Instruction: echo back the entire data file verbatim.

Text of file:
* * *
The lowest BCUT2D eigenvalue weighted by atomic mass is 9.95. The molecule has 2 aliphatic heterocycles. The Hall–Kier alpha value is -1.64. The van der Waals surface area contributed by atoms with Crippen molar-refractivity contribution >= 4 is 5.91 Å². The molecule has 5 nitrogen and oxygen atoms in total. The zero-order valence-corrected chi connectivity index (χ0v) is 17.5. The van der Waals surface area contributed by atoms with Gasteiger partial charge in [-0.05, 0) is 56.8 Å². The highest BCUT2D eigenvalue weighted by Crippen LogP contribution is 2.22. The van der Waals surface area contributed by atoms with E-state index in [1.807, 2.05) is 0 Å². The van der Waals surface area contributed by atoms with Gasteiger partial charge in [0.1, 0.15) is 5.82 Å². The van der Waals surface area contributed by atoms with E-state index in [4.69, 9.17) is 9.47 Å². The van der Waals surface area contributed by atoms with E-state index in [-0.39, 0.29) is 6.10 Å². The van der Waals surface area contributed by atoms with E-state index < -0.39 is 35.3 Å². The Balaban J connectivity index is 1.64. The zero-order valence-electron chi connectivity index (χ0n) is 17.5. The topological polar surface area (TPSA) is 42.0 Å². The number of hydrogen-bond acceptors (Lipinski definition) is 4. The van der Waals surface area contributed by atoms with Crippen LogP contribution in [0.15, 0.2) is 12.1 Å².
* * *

The lowest BCUT2D eigenvalue weighted by atomic mass is 9.95. The molecule has 2 aliphatic heterocycles. The Hall–Kier alpha value is -1.64. The van der Waals surface area contributed by atoms with Crippen molar-refractivity contribution >= 4 is 5.91 Å². The molecule has 5 nitrogen and oxygen atoms in total. The zero-order valence-corrected chi connectivity index (χ0v) is 17.5. The van der Waals surface area contributed by atoms with Gasteiger partial charge in [-0.05, 0) is 56.8 Å². The highest BCUT2D eigenvalue weighted by Crippen LogP contribution is 2.22. The van der Waals surface area contributed by atoms with E-state index in [1.807, 2.05) is 0 Å². The van der Waals surface area contributed by atoms with Gasteiger partial charge in [0.1, 0.15) is 5.82 Å². The van der Waals surface area contributed by atoms with E-state index in [4.69, 9.17) is 9.47 Å². The van der Waals surface area contributed by atoms with E-state index in [-0.39, 0.29) is 6.10 Å². The van der Waals surface area contributed by atoms with E-state index < -0.39 is 35.3 Å². The Balaban J connectivity index is 1.64. The zero-order valence-electron chi connectivity index (χ0n) is 17.5. The topological polar surface area (TPSA) is 42.0 Å². The number of hydrogen-bond acceptors (Lipinski definition) is 4. The van der Waals surface area contributed by atoms with Crippen LogP contribution in [0.15, 0.2) is 12.1 Å².